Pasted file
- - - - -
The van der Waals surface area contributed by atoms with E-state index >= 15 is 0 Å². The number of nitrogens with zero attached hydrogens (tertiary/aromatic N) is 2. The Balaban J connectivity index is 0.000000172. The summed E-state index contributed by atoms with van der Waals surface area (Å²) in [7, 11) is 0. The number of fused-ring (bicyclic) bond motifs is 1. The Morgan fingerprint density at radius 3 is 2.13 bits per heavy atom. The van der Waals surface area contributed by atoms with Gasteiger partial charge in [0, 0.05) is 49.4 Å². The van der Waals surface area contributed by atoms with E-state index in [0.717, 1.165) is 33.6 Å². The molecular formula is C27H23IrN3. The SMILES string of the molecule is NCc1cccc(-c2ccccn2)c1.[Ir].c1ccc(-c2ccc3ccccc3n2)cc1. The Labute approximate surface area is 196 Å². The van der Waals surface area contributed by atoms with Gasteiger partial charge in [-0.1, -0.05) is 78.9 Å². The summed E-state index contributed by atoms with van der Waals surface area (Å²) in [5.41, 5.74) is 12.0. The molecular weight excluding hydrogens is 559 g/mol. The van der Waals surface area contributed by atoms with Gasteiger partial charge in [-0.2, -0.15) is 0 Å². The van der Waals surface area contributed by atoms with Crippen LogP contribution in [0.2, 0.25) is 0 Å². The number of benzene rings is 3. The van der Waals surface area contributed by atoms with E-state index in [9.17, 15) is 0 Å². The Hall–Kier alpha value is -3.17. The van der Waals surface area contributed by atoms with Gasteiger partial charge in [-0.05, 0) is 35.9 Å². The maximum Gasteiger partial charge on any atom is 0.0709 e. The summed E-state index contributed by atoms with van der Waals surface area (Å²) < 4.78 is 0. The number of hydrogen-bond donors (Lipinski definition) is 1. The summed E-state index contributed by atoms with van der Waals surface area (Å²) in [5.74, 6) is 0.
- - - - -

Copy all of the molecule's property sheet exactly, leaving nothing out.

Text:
The van der Waals surface area contributed by atoms with E-state index >= 15 is 0 Å². The number of nitrogens with zero attached hydrogens (tertiary/aromatic N) is 2. The Balaban J connectivity index is 0.000000172. The summed E-state index contributed by atoms with van der Waals surface area (Å²) in [7, 11) is 0. The number of fused-ring (bicyclic) bond motifs is 1. The Morgan fingerprint density at radius 3 is 2.13 bits per heavy atom. The van der Waals surface area contributed by atoms with Gasteiger partial charge in [0, 0.05) is 49.4 Å². The van der Waals surface area contributed by atoms with E-state index in [0.717, 1.165) is 33.6 Å². The molecular formula is C27H23IrN3. The SMILES string of the molecule is NCc1cccc(-c2ccccn2)c1.[Ir].c1ccc(-c2ccc3ccccc3n2)cc1. The Labute approximate surface area is 196 Å². The van der Waals surface area contributed by atoms with Gasteiger partial charge in [-0.1, -0.05) is 78.9 Å². The summed E-state index contributed by atoms with van der Waals surface area (Å²) in [5.41, 5.74) is 12.0. The molecular weight excluding hydrogens is 559 g/mol. The van der Waals surface area contributed by atoms with Gasteiger partial charge in [-0.2, -0.15) is 0 Å². The van der Waals surface area contributed by atoms with Crippen LogP contribution in [0.2, 0.25) is 0 Å². The number of benzene rings is 3. The van der Waals surface area contributed by atoms with E-state index in [9.17, 15) is 0 Å². The Hall–Kier alpha value is -3.17. The van der Waals surface area contributed by atoms with Gasteiger partial charge in [-0.05, 0) is 35.9 Å². The maximum Gasteiger partial charge on any atom is 0.0709 e. The summed E-state index contributed by atoms with van der Waals surface area (Å²) < 4.78 is 0. The number of hydrogen-bond donors (Lipinski definition) is 1. The summed E-state index contributed by atoms with van der Waals surface area (Å²) in [5.74, 6) is 0.